Thursday, September 27, 2012

Potosi - Will We Ever Be Able to Leave??

Hello again from Potosi. Since we last communicated with the outside world, we have had quite the adventure. On Tuesday we were a bit tired and sore from our little walk the day before, so we decided to walk around town a little bit and check out the Casa de La Moneda. This is a musuem that was the original mint for Bolivia, it also houses some of the treasures and interesting machines that made there way to Potosi while this town was at its height of glory. Since silver was discovered in the sixteenth century, this city acquired great riches, much of which was taken back to Spain, but it still maintains a sense of its prior glory.

In the musuem there are some of the original machines used to flatten the silver and then pound the coins into their appropriate shape.

Originally the coins were not round, they were just whatever shape the silver happened to form into, and people started to cut off the edges of the coins to use the silver for other things. There are machines that were pulled by donkeys to make the silver flat enough to be used for coins, as well as various stencils used to mark the coins as the final step in the coin production process.

Also, the musuem has some interesting relics from the wars that Bolivia has lost.

There is also a large hall with a variety of ores, rocks, stones, minerals, etc from all around Bolivia and the world, literally thousands of samples.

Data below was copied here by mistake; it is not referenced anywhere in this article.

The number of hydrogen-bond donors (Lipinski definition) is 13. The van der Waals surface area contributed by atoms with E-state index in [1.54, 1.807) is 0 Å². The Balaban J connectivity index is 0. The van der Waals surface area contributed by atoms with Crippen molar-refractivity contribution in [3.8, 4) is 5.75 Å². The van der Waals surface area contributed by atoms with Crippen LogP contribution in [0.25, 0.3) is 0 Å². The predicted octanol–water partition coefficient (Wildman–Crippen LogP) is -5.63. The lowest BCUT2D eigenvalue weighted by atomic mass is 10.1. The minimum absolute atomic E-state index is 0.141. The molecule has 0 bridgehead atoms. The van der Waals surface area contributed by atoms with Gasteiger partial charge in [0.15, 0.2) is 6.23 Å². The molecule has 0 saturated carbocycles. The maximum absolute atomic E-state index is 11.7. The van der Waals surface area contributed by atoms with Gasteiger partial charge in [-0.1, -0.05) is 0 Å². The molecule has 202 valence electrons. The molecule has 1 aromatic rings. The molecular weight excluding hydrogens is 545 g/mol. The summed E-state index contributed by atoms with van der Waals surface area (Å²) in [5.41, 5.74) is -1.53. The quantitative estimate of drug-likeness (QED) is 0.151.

They have a collection of mummies and some other items found around Potosi.

In all, it was interesting to see some of the original machines, the tour itself could use a little work, although that may have been our fault. Tours are offered in English, French and Spanish, depending on demand. We opted for an English tour, however it would appear that either the English speaking guide was much less informed than the Spanish guide, or she just didn´t want to put in the effort to give the entire explanation. If we were to do it again, we would opt for the Spanish tour.
Yesterday, we took our tour of the Cerro Rico mines. Not to worry, despite engineers saying it´s going to cave in, we were fine. The tour starts out with a trip to the miners market. Basically there is an area of Potosi with a bunch of little shops selling items miners would need, everything from beer to dynamite, headlamps to shovels. Additionally, there are no restrictions as far as who can buy what, so if a 10 year old wants to buy a stick of dynamite and a fuse, and can come up with about two dollars, expect some explosions.

Here we bought some gifts for the miners. Then we go to another small market where we buy coca leaves for the miners. Again, for less than a dollar, one can acquire a large back of coca leaves, no age restriction whatsoever. Our guide did not let us buy dinamite for us to set off as apparently there have been accidents involving tourists in the past and it is frowned upon by the authorities(who obviously regulate the the sale of dinamite...). Then we head up to the mine.